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Antiretroviral resistance in different HIV-1 subtypes: impact on therapy outcomes and resistance testing interpretation

Camacho, Ricardo Jorgea,b; Vandamme, Anne-Miekec

Current Opinion in HIV and AIDS: March 2007 - Volume 2 - Issue 2 - p 123–129
doi: 10.1097/COH.0b013e328029824a
Antiretroviral drug resistance: Clinical science

Purpose of review This review summarizes our knowledge of HIV-1 subtype-related differences associated with antiretroviral drug resistance and its interpretation, and with clinical, immunological and virological therapy outcomes. It also addresses the problem that subtypes are only a crude classification of the genetic diversity relevant to these topics.

Recent findings Subtype-related variability is responsible for differences in drug resistance. Baseline drug susceptibility and resistance pathways vary between subtypes; such variation is mainly related to differences in the prevalence of specific polymorphisms. The clinical impact of these findings is rather limited, but with the increasing genetic diversity of HIV-1, they have the potential to impact the accuracy of the ‘algorithm’ concept for genotypic drug resistance test interpretation negatively.

Summary Severe limitations exist in the data describing the association of HIV-1 subtypes with resistance and treatment outcomes, because most data are the result of retrospective observational studies. Even with these limitations, the knowledge gathered allows us to assume that differences in the short-term response to treatment in different subtypes should not greatly affect treatment strategies. As for the interpretation of genotypic resistance testing, new tools are needed, taking into account the entire genomic context and thus overcoming the problem of genetic diversity.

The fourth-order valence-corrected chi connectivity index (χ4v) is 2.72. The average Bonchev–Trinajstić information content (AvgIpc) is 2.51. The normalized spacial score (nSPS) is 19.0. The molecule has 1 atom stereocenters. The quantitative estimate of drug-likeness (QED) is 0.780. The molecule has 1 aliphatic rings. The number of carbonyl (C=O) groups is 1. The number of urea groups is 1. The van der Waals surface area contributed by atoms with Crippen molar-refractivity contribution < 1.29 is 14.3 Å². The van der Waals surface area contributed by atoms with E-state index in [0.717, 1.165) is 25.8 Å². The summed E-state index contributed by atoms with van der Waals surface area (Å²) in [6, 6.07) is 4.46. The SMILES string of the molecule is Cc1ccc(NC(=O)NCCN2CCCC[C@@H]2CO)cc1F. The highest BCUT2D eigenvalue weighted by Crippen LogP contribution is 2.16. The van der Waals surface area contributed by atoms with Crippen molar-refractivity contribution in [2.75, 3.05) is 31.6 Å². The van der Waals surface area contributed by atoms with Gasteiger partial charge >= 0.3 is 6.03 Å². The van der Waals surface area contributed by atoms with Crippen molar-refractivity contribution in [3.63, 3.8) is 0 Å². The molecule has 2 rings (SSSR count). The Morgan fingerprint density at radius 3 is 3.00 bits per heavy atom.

aMolecular Biology Laboratory, Centro Hospitalar de Lisboa Ocidental

bCMDT, Instituto de Higiene e Medicina Tropical, Universidade Nova de Lisboa, Lisbon, Portugal

cRega Institute, Katholieke Universiteit Leuven, Leuven, Belgium

Correspondence to Ricardo Jorge Camacho, MD, Molecular Biology Laboratory, Centro Hospitalar de Lisboa Ocidental, Lisbon, Portugal E-mail:

© 2007 Lippincott Williams & Wilkins, Inc.